Title

Do Socioeconomic Factors Drive Aedes Mosquito Vectors and Their Arboviral Diseases? A Systematic Review of Dengue, Chikungunya, Yellow Fever, and Zika Virus

Document Type

Article

Publication Date

1-1-2020

Department

Biological Sciences

School

Biological, Environmental, and Earth Sciences

Abstract

© 2020 The Authors. As the threat of arboviral diseases continues to escalate worldwide, the question of, “What types of human communities are at the greatest risk of infection?” persists as a key gap in the existing knowledge of arboviral diseases transmission dynamics. Here, we comprehensively review the existing literature on the socioeconomic drivers of the most common Aedes mosquito-borne diseases and Aedes mosquito presence/abundance. We reviewed a total of 182 studies on dengue viruses (DENV), chikungunya virus (CHIKV), yellow fever virus (YFVV), Zika virus (ZIKV), and presence of Aedes mosquito vectors. In general, associations between socioeconomic conditions and both Aedes-borne diseases and Aedes mosquitoes are highly variable and often location-specific. Although 50% to 60% of studies found greater presence or prevalence of disease or vectors in areas with lower socioeconomic status, approximately half of the remaining studies found either positive or null associations. We discuss the possible causes of this lack of conclusiveness as well as the implications it holds for future research and prevention efforts.

As the threat of arboviral diseases continues to escalate worldwide, the question of, “What types of human communities are at the greatest risk of infection?” persists as a key gap in the existing knowledge of arboviral diseases transmission dynamics. Here, we comprehensively review the existing literature on the socioeconomic drivers of the most common Aedes mosquito-borne diseases and Aedes mosquito presence/abundance. We reviewed a total of 182 studies on dengue viruses (DENV), chikungunya virus (CHIKV), yellow fever virus (YFVV), Zika virus (ZIKV), and presence of Aedes mosquito vectors. In general, associations between socioeconomic conditions and both Aedes-borne diseases and Aedes mosquitoes are highly variable and often location-specific. Although 50% to 60% of studies found greater presence or prevalence of disease or vectors in areas with lower socioeconomic status, approximately half of the remaining studies found either positive or null associations. We discuss the possible causes of this lack of conclusiveness as well as the implications it holds for future research and prevention efforts.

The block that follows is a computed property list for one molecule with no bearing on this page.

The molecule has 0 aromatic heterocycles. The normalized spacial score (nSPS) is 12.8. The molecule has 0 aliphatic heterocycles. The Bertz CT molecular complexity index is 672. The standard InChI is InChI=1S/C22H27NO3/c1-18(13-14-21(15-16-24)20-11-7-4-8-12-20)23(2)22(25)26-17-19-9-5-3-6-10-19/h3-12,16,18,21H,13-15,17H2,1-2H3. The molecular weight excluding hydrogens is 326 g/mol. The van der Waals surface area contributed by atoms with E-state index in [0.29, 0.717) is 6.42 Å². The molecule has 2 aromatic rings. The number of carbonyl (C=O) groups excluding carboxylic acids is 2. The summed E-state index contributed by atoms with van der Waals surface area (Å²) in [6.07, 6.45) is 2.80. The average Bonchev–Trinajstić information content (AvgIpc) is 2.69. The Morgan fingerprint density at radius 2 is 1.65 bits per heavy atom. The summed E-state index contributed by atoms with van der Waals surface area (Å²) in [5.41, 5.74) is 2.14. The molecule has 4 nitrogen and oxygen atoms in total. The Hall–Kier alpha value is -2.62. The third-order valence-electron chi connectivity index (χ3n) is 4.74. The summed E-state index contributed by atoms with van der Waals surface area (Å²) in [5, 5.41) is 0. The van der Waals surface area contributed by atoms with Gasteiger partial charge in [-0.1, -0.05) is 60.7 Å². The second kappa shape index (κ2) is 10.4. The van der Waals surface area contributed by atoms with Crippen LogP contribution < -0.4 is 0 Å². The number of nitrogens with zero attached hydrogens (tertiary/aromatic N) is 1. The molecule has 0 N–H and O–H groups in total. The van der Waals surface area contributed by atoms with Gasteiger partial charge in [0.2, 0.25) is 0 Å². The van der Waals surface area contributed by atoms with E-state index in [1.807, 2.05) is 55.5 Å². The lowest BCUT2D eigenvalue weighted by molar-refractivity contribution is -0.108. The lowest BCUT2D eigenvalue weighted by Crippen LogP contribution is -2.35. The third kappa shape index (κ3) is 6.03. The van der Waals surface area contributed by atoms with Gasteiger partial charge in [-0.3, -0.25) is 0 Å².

Publication Title

One Health

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